- Up to 12GB RAM
- Responsive everyday performance
- Can handle demanding mobile games
- Near-stock Android user experience
- Nothing OS adds useful, characterful features
- Three years of OS updates, and four years of security updates guaranteed
- Needs resource optimization for performance and power
One of the most controversial aspects of the Phone 1 ahead of launch was the reveal of Nothing’s choice of chipset; with the company employing a tuned version of an older seventh-generation Qualcomm SoC: the Snapdragon 778G+.
This comes paired with a base 8GB RAM, but the top-tier model can be had with 12GB, while the ” denotes the inclusion of wireless (up to 15W) and reverse wireless (up to 5W) charging support.
Despite running on more modest silicon than conventional flagship phones, real-world use shows that Nothing’s gamble pays off, at least in part.
The Nothing Phone 1 competes in a space that’s filled with phones sporting Qualcomm’s 800-series SoCs. The Snapdragon 778G+ SoC in the Phone 1 doesn’t have the same brute power, but it’s by no means a weak chip. It delivers a decent level of grunt and is fairly power efficient too thanks to its 6nm fabrication. Its performance falls somewhere in between the MediaTek Dimensity 1300 and Dimensity 8100 SoCs.
Other noteworthy hardware features of the Nothing Phone 1 include its IP53 rating for dust and water resistance, stereo speakers, in-display fingerprint sensor, and wireless charging. The latter feature really helps the Phone 1 stand out as this is the only current-gen smartphone in this segment to have it. The Phone 1 has a 4,500mAh battery and supports up to 33W wired charging, 15W Qi wireless charging, and 5W reverse wireless charging. The Phone 1 has support for up to 12 5G bands, dual-band Wi-Fi 6, Bluetooth 5.2, NFC, and the usual array of sensors.
Nothing OS on the Phone 1 is based on Android 12. The company has promised a healthy three years of Android updates and four years of security updates. The software is free of any and all bloatware as you only get Google’s suite of apps. The Recorder app has been given a retro skin and the design of the camera app has clearly been inspired by iOS, but everything else is pretty much untouched. Nothing OS has some cool animations for locking and unlocking the display, and for when the phone is charging. I quite like the dot-matrix font that’s used throughout for menu labels and the always-on display.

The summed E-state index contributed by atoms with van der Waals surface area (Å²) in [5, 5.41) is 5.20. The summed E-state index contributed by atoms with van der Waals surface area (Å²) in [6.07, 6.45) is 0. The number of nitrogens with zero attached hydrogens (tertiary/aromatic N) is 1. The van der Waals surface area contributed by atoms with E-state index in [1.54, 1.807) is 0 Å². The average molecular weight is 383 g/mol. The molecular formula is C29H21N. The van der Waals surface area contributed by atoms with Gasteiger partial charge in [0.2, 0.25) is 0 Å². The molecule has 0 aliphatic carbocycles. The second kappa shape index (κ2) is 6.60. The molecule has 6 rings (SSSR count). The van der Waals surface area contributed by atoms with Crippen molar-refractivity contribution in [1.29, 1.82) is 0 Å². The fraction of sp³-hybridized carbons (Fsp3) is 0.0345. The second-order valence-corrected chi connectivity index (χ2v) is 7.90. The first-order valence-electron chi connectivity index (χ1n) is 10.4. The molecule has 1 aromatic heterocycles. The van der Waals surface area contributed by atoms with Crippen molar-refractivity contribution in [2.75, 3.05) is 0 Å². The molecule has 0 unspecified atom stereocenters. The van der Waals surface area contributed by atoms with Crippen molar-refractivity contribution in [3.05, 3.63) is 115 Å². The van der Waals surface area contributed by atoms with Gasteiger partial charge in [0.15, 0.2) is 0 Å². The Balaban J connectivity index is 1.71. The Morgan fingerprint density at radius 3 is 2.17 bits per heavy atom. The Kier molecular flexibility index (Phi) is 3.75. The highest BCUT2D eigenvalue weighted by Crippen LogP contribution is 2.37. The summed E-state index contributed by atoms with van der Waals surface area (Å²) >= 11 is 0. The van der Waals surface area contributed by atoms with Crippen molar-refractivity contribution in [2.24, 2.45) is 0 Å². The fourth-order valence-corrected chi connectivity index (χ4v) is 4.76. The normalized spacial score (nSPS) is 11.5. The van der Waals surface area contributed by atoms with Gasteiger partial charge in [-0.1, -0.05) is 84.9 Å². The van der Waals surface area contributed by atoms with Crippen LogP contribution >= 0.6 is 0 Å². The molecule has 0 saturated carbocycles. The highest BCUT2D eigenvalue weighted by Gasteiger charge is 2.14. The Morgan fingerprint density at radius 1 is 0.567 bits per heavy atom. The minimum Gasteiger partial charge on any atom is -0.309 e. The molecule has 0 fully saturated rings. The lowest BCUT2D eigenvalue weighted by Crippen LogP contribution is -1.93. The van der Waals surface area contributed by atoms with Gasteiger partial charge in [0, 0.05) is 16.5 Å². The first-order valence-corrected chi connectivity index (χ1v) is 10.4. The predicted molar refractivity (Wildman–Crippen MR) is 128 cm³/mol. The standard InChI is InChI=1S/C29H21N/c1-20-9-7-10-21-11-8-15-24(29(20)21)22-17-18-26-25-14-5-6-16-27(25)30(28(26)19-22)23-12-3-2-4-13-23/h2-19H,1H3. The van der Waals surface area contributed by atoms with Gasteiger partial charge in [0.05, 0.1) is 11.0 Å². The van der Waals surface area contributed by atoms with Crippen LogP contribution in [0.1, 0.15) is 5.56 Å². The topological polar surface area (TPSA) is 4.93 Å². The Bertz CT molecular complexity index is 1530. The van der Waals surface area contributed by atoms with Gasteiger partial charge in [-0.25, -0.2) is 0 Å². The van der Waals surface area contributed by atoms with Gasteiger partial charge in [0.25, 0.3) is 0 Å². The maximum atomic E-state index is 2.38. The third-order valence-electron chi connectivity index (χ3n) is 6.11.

Nothing has also created a widget to display your NFT collection and has partnered with Flipkart to offer ‘Nothing Community Dots’ NFTs for all those who pre-ordered the phone. These redeemable tokens are said to unlock special benefits such as early access to new products and offline events. There’s an ‘Experimental features’ section in the Settings app which currently only has a ‘Connect to Tesla’ feature. This is supposed to let you control various functions of a Tesla car without actually needing to install the Tesla app.
Nothing Phone 1 battery life
- 4,500mAh battery
- Support for 33W fast charging
- Underwhelming longevity
- Fully recharges quickly
Where the 778G+ (and an Android user experience in need of further refinement) does fall down, is with battery longevity and while there’s an argument to be had for the phone’s ability to learn and optimize power management based on usage patterns, baseline longevity underwhelms.
Behind the glass and the visible components, the Phone 1 packs in a 4,500mAh battery, which Nothing claims delivers up to 18 hours of use per charge.
Nothing Phone 1 cameras
- Dual 50MP rear cameras + 16MP front camera
- Punchy colors from the main Sony sensor
- Glyph Interface can function as a fill light when shooting video
- Grain and lack of detail readily creep in under low light
While the front-facing snapper clocks in at an unassuming 16MP, both rear cameras pack in the pixels at 50MP a piece.
The main Sony IMX766 sensor – supported by OIS (optical image stabilization) – is ubiquitous amongst phone makers (found on current offerings like the flagship Xiaomi 12 and mid-range OnePlus Nord 2), while the secondary 50MP Samsung JN1 ultrawide delivers a reasonable degree of consistency when switching between the two focal lengths.